There was widespread shock in Waterford city this week when, to everybody’s surprise, it emerged that property developer Noel Frisby and his wife, planning consultant Stephanie Taheny, are in the process of purchasing the 16-acre People’s Park from the City Council in a complicated deal said to be worth in excess of €100m.

The prospective owners intend to build a large, private residence for themselves at the South Parade end of the park. High density apartment housing is planned for the areas facing on to St. Declan’s School and De La Salle College while a Marks and Spencer supermarket with an extensive car-parking area is envisaged for the stretch of park facing the Park Road and Waterpark College.

The Munster Express understands the Frisby family will pay €20m in cash and the remainder by signing over to the City Council a landbank of forty acres with access from the Outer Ring Road.

The Mayor, Councillor Mary O’Halloran, said she was ‘absolutely flabbergasted and fit to be tied’ as she regarded The People’s Park as a ‘rare jewel and unique among Irish cities’. It was, she insisted, an amenity that should be retained for future generations of Waterfordians.

Councillor Davy Daniels, who has always stated that the ‘Park’ was one of his priorities since the first day he was elected, was much more trenchant in his views. “This is not a done deal and it can still be stopped”, he raged. “If this goes ahead, I will resign my seat and I know there are other councilors who will follow suit. If I have to, I will lie down in front of the bulldozers”, he vowed.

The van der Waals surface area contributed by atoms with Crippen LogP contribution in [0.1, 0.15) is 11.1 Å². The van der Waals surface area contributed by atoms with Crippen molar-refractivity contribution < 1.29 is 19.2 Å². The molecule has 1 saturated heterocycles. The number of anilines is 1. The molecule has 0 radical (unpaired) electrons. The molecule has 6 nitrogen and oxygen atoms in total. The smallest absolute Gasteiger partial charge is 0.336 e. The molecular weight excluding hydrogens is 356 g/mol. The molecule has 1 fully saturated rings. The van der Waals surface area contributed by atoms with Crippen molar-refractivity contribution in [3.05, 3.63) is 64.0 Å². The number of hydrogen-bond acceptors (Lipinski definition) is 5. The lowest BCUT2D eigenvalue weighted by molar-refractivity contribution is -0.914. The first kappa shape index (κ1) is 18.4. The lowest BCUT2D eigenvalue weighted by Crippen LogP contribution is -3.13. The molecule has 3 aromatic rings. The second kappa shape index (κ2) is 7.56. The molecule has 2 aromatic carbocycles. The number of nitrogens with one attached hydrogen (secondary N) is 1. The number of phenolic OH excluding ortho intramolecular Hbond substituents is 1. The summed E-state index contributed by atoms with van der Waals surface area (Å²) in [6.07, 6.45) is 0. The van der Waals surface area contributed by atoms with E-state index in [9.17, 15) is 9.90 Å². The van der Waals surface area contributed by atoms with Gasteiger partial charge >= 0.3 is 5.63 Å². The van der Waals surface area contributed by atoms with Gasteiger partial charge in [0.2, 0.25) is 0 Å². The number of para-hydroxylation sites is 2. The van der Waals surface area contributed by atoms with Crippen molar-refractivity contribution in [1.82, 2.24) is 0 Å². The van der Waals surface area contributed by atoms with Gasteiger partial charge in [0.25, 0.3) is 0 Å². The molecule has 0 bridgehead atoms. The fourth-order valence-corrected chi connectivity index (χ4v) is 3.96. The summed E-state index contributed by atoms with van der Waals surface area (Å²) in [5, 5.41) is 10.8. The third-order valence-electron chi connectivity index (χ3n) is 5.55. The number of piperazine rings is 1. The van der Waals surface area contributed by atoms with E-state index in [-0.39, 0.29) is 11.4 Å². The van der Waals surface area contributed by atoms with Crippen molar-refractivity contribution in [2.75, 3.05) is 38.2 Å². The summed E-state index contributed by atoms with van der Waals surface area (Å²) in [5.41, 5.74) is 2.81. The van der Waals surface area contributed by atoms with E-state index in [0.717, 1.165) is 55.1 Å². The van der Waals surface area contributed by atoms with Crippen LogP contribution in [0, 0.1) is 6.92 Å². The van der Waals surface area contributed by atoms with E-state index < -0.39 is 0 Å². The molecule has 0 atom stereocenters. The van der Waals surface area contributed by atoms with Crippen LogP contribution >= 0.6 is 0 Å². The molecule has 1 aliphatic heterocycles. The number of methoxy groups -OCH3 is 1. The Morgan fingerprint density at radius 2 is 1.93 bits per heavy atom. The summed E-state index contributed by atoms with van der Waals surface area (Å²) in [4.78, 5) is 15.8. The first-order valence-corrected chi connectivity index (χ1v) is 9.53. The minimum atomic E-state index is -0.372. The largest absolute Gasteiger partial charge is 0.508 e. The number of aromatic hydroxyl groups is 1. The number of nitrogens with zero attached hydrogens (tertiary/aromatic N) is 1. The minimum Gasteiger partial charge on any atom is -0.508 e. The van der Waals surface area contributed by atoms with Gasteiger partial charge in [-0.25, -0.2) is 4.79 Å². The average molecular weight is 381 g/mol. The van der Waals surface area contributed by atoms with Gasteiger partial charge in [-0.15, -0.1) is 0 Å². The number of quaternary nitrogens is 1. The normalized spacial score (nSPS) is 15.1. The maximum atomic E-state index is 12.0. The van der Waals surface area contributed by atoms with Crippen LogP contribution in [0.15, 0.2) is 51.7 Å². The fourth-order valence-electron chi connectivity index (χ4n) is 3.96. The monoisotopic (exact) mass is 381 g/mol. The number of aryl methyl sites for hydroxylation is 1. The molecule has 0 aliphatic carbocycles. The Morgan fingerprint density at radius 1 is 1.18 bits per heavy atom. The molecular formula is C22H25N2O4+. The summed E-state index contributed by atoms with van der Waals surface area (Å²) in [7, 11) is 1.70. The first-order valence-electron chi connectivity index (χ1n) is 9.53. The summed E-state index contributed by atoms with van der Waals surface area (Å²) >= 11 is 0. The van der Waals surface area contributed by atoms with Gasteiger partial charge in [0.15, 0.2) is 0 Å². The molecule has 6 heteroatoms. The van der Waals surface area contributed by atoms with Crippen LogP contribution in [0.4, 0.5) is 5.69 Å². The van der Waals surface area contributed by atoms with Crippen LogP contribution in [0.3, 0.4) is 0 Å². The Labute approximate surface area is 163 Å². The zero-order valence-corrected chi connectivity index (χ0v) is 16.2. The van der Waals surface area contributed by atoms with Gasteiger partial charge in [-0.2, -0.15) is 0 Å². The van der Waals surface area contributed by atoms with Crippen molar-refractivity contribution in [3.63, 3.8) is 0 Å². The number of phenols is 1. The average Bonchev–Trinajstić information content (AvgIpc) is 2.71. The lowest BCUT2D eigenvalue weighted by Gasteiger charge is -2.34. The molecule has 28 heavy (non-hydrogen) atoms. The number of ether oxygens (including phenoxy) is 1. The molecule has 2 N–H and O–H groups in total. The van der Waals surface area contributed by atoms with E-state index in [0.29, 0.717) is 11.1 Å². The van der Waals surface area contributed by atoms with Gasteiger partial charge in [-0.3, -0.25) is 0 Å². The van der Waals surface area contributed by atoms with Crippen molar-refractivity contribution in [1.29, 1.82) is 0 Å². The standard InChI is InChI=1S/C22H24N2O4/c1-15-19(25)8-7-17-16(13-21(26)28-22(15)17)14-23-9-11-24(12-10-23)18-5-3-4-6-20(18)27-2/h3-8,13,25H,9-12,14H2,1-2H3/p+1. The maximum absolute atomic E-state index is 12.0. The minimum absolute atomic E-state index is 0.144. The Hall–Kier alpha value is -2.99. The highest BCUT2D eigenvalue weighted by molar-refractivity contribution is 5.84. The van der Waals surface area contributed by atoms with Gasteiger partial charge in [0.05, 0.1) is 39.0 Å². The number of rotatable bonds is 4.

A spokesperson for the City Council said the news had leaked out prematurely as it had not been intended to make an announcement until Tuesday next when the final contracts were due to be signed. “Nothing is agreed until everything is agreed and that won’t happen until Tuesday next”, said the spokesperson. He also insisted that the ancient charter governing ownership of The People’s Park allowed for an executive decision to be made by senior officials without having to refer to the elected representatives.

“To be honest, this was too good a deal to be ignored”, said the spokesperson. “At present, it costs us a fortune to maintain the park and the only people using it are children in the playground, elderly people strolling about the place every day like they own it and young people who spend most of their time playing football or courting after dark. It’s a lot of trouble and doesn’t earn us a bob. The bottom line is that everything will be explained on Tuesday next”, he concluded.

Asked what they intended to do with the money raised by the controversial sale, the spokesperson said no decision had yet been taken but that the elected representatives would be consulted. Neither Noel Frisby nor Stephanie Taheny was available for comment.

(NOTE: This was an April Fools joke.)